We all know that your microwave’s powerful heating capabilities are perfect for warming up your favorite foods, but that technology also makes the microwave great for disinfecting and deodorizing common household items. Instead of reaching for antibacterial soap, soak your kitchen sponge or dish rag in water mixed with white vinegar or lemon juice, then throw it into the microwave and heat on high for 30 seconds to disinfect and deodorize. You can also disinfect plastic cutting boards this way – wash the board well, rub it with the cut side of a lemon and microwave on high for one minute.

Rice Cooker

Give your guests the spa treatment by steaming towels to offer them before dinner. Wet and wring out several small washcloths, fold in thirds horizontally and roll and place inside the steamer. Steam for five minutes, or until hot. Remove with tongs and place on a tray or plate for each dinner guest.

Coffee Maker

If you’re short on time and low on clean dishes, but still need to eat lunch or dinner, you can use your coffee maker to prepare soup. Start off simple by using your coffee maker to cook your favorite canned soup, like tomato or chicken noodle. The coffee pot not only heats up the soup, but the convenient handle makes it easy to pour the soup into various cups and bowls. Or, take it one step further by preparing ramen noodle soup in the coffee maker. Open the packet of uncooked noodles and put them into the carafe. Fill the water tank with just enough water to cover the noodles, never filling more than halfway. Put the seasoning packet in the drip station and push the button to start the pot. Within minutes you’ll have a steaming, hot bowl of ramen noodle soup. Make sure to clean your pot thoroughly before making a pot of coffee.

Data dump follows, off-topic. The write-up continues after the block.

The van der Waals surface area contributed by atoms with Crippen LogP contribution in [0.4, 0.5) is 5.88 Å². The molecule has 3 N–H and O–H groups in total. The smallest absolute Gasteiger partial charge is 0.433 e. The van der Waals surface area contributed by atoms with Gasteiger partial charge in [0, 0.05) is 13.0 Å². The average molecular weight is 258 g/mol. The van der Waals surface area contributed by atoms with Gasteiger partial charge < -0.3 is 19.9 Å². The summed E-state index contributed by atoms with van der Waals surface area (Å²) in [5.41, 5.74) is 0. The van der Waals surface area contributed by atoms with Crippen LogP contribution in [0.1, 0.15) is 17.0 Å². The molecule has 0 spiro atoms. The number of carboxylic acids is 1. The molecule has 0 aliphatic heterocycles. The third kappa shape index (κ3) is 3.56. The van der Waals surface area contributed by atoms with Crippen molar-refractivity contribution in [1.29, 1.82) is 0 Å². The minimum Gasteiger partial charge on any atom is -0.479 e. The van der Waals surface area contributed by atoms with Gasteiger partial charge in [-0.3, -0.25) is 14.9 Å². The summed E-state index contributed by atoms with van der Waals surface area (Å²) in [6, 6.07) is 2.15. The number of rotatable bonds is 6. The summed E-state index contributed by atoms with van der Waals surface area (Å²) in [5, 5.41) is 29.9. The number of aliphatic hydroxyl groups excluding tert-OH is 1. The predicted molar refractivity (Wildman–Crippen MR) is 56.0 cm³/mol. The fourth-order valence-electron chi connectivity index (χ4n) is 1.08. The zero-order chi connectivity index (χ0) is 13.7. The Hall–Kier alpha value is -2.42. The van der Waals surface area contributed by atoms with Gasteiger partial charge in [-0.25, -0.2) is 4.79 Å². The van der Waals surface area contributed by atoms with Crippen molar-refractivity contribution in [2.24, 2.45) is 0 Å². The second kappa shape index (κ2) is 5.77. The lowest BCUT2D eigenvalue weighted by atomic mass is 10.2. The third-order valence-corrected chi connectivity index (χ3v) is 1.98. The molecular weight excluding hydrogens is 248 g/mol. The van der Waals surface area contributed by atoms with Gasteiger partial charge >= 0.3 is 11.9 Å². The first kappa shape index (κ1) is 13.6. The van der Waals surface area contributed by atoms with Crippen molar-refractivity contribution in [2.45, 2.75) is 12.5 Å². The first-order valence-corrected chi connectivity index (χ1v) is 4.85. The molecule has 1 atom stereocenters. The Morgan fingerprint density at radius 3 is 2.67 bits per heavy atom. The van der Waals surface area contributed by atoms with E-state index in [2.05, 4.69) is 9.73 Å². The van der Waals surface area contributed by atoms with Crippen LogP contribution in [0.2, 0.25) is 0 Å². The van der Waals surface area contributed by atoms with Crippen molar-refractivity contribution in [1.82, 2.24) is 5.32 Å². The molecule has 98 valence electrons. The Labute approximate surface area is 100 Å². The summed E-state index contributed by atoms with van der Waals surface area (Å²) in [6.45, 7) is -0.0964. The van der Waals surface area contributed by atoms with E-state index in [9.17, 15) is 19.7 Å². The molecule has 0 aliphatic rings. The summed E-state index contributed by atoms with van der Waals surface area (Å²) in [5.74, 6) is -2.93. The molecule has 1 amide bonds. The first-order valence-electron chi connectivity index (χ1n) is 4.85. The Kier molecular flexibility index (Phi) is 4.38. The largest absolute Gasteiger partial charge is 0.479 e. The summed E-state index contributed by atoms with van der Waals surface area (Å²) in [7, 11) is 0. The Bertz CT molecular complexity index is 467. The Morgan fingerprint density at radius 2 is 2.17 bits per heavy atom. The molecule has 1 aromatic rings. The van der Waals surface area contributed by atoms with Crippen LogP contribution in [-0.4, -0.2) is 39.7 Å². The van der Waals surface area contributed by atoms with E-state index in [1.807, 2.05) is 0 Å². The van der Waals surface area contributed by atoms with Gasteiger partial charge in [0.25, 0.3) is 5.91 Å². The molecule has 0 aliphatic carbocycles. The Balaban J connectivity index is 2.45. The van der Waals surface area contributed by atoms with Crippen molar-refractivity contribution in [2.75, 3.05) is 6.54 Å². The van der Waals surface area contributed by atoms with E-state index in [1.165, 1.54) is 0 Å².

Blender

Blenders can be used for more than just making smoothies or milkshakes. A decent quality blender can be used much like a food processor, crushing ice or chopping nuts to make peanut butter. You can also make salsa in the blender. Combine four ripe roma tomatoes, one jalapeno with the seeds removed, ½ chopped sweet onion, lime juice and olive oil in the blender on the pulse setting. If you prefer a chunkier salsa, just pulse a few times. Add chili powder, cumin, salt and pepper and pulse a few more times. Remove salsa from the blender and chill in the refrigerator for at least an hour before serving.

Toaster Oven

A counter-top toaster oven is the perfect appliance for cooking in small spaces. And, it’s a great alternative for energy-conscious consumers, since you don’t need to heat up a big gas or electric oven to cook something small, like a baked potato or small pizza. But in addition to cooking, a toaster oven can also warm your plates before serving good. Many standard ovens only go down to 200°F, which may be too warm, but a toaster oven can be set at a lower temperature. Try warming a set of plates for five minutes at 170°F.

Coffee Grinder

Avid coffee drinkers know that the freshest, best-tasting cup of coffee is brewed from coffee beans that have been ground in small batches. But a coffee grinder can also grind spices like cloves, cardamom pods or peppercorns. You can make your own homemade bread crumbs by tearing up a piece of bread into small pieces and grinding according to how large or fine you want the crumbs. Create your own potpourri by grinding up dried flowers, orange or lemon peel and cinnamon sticks. Or, turn recycled white or colored paper into confetti with a few pulses of the coffee grinder.

Photo credit: iStockphoto/ZargonDesign

Comments

comments

Source: apartmentguide.com

10 States With the Highest Sales Taxes

Before you embark on a shopping spree in any of the 10 worst states for sales taxes featured here, you’ll want to make extra room in your budget. Our biggest offender clocks in at 9.55% once both state and local sales taxes are factored in (continue reading our round-up to find out which state is the priciest culprit).